'Neither Bolt Nor Chain, Iron Safe, Nor Private Watchman, Can Prevent the Theft of Words': The Birth of the Performing Right in Britain
University of Technology Sydney, Faculty of Law
August 1, 2010
Chapter in - Ronan Deazley, Martin Kretschmer and Lionel Bently (eds), Privilege and Property: Essays on the History of Copyright, Open Book Publishers, 2010
This book chapter examines the history of dramatic copyright in Britain. It look at the enactment of the Dramatic Copyright Act and describes the role played by the dramatists of the day as well as the key role played by Edward Bulwer Lytton. It then goes on to consider how the new rights were managed in practice, through the establishment of the first British collecting society, the Dramatic Authors' Society. The chapter looks at the ways that the rights were subsequently interpreted by the courts in the latter part of the 19th century, and the career of Harry Wall, who was possibly the first 'copyright troll'.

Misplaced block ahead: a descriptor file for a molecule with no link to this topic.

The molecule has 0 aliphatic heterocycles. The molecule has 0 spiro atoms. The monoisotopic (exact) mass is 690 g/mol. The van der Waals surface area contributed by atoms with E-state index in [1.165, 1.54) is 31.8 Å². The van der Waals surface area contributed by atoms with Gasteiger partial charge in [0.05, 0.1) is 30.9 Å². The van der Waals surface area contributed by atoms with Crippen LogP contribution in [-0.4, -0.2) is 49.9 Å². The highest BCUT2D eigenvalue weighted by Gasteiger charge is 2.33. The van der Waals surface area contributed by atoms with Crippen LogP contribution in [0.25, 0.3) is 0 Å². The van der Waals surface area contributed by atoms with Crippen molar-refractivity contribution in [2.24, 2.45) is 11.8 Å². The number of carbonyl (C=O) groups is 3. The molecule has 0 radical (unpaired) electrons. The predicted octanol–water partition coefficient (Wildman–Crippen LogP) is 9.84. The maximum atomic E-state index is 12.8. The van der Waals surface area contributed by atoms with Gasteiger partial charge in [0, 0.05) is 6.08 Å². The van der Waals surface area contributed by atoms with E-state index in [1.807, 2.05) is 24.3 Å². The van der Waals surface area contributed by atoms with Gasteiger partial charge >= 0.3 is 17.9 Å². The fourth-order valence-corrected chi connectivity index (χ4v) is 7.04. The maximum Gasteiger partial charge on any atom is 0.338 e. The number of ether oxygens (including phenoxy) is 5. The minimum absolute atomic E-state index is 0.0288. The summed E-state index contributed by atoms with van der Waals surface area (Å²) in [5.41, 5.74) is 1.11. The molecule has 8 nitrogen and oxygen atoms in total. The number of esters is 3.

Number of Pages in PDF File: 33
Keywords: copyright, legal history, dramatic worksAccepted Paper Series
Date posted: January 21, 2014
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